On to St. Petersburg next. I'm sorry I haven't been able to respond to any of the comments that have been left for me - I do love getting them, but time just doesn't permit just now. I will gladly check in on everyone again as soon as I settle down for a bit. Soon soon!

Sunday, October 9, 2005

Wooooo Mongolia!!


Mongolia is so cool!


I'm not quite sure where to begin. We arrived in Ulaan Bataar on the 5th and after a brief, and very chilly tour, we headed out to the countryside. We were soon out of the city and on dirt roads that bumped us up and down and side to side. Actually, "road" is a bit of an overstatement, basically they were just slightly worn tracks. We watched the rolling hills and vast plains that surrounded us, and then, out of nowhere as we reached the top of a hill, our ger camp came in sight. There were about 10 gers - the housing that the nomads live in - just plunked in the field. That was where we were staying. The gers are so cute and cozy! They are round tent-like structures with a small door painted bright orange (that I bumbed my head on many times when entering). They are the covered in thick layers of felt and canvas to keep it warm inside, with a stove and chimney in the center. All the support beams were also bright orange with colourful paintings decorating them. Other than that there were beds, a table and a few stools, and a vanity. Basic, but effective.


Our first night was filled with vodka and Mongolian drinking games that revolved around throwing sheep ankle bones like dice. Our first drink of the evening was a healthy shot of vodka turned bright red with paprika. Toktoi! The Mongolian cheers seemed to be ringing out continously.


But the camp wasn't the highlight of our experience. Although I did have an enjoyable time there, learning archery - well, learning that I'm horrible at archery - and wandering the endless hills and plains. The real treat was going to live with the herdsman family. We rode there by horse and arrived to find 3 gers, and a corral. Our new, temporary home. Bathroom facilities were an interesting experience, I'm getting to experience a whole range of toilet quality. This was just a small pit dug a fair distance away from the gers, with a waist height metal screen around it. Still better than the trough though because at least this came with a fantastic view! Haha.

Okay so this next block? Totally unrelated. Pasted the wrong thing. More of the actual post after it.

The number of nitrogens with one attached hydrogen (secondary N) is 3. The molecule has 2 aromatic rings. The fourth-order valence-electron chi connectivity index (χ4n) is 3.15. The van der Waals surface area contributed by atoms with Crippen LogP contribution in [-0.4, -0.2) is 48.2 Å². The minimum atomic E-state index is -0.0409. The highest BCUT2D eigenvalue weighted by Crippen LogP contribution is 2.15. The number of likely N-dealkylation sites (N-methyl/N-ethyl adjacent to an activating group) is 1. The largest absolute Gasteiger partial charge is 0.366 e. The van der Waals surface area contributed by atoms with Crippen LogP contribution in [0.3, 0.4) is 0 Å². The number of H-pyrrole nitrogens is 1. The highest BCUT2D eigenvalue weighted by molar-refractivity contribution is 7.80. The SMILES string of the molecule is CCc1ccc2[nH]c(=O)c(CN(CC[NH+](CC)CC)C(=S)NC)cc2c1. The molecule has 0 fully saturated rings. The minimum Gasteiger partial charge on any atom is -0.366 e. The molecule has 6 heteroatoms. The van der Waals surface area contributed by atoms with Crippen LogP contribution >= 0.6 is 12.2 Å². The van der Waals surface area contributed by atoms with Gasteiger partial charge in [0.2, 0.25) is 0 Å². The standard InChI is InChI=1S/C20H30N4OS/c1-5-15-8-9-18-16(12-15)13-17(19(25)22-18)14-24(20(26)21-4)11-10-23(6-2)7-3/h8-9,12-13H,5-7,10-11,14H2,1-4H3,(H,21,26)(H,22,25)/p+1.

We were given some bread and fresh creamy butter that was delicious. And some cheese that nearly chipped a tooth. Then we moved to the next ger where we got to try some fermented mare's milk. Mmm-mmm! No. No no nonono. Not tasty at all. The smell when we entered the tent nearly made me gag, and when they passed the bowl to me, I thought for sure I would lose my lunch. I managed one extremely unpleasant sip, then resorted to faking it everytime it came around to me again. Blech, truly vomitrocious.


Our time with the family was brilliant. The first day was a bit tough because our interpreter was a no show, but the next 2 days were amazing. We went riding several times, and the feeling or galloping across the land, dust flying out from beneath my horses hooves, wind in my face, sun on my back and nothing but grass and hills stretching for miles all's so wonderfully liberating and exhilirating, just thinking of it brings a glow to my cheeks. We rode out to help a family that was moving in preparation for the winter, so we got to help build a ger! So amazing! We also got to herd the horses, bringing them back in from pasturing. Racing along in this herd of horses, our Mongolian guide trilling and shouting commands, that's an experience I'll never forget.


The nights were cold out on the Mongolian Steppe, but the stars were mesmerizing. We all huddled together and lifted our heads to the sparkling sky. More constellations than I knew existed, the milky way wisping delicately from one corner of the sky to the other, and plenty of shooting stars to keep us oo-ing and ah-ing. Does it get more perfect than this?


We're back in the city now, enjoying the conveniences and comforts it has to offer - internet, showers etc. I'm left feeling amazed that people still live like that. It was like stepping back in time. They had the essentials, they worked hard, they sustained themselves. They were really generous and happy, and they had this wonderful huge family with so many children and grandchildren and in-laws and cousins... Everyone visits each other even though they're so far apart. No relying on phones and text messaging or email. They were all so close. A part of me is really envious of them.